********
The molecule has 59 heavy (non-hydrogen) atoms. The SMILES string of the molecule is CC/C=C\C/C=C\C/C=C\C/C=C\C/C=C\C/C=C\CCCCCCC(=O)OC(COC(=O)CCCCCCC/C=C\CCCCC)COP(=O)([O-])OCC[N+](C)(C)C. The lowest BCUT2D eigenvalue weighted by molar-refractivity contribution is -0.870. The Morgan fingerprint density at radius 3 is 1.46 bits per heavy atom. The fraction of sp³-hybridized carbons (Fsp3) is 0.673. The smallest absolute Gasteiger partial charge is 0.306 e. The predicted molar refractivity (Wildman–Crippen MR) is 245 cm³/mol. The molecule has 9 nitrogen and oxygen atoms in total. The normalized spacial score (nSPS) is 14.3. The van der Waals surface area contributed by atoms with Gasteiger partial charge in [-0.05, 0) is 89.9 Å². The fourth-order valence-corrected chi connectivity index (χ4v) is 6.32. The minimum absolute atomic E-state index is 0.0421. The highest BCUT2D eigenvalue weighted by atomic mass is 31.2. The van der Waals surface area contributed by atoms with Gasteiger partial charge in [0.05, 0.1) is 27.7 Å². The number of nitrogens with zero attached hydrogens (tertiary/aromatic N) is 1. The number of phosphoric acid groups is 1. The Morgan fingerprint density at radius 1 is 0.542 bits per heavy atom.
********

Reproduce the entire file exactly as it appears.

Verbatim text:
The molecule has 59 heavy (non-hydrogen) atoms. The SMILES string of the molecule is CC/C=C\C/C=C\C/C=C\C/C=C\C/C=C\C/C=C\CCCCCCC(=O)OC(COC(=O)CCCCCCC/C=C\CCCCC)COP(=O)([O-])OCC[N+](C)(C)C. The lowest BCUT2D eigenvalue weighted by molar-refractivity contribution is -0.870. The Morgan fingerprint density at radius 3 is 1.46 bits per heavy atom. The fraction of sp³-hybridized carbons (Fsp3) is 0.673. The smallest absolute Gasteiger partial charge is 0.306 e. The predicted molar refractivity (Wildman–Crippen MR) is 245 cm³/mol. The molecule has 9 nitrogen and oxygen atoms in total. The normalized spacial score (nSPS) is 14.3. The van der Waals surface area contributed by atoms with Gasteiger partial charge in [-0.05, 0) is 89.9 Å². The fourth-order valence-corrected chi connectivity index (χ4v) is 6.32. The minimum absolute atomic E-state index is 0.0421. The highest BCUT2D eigenvalue weighted by atomic mass is 31.2. The van der Waals surface area contributed by atoms with Gasteiger partial charge in [0.05, 0.1) is 27.7 Å². The number of nitrogens with zero attached hydrogens (tertiary/aromatic N) is 1. The number of phosphoric acid groups is 1. The Morgan fingerprint density at radius 1 is 0.542 bits per heavy atom.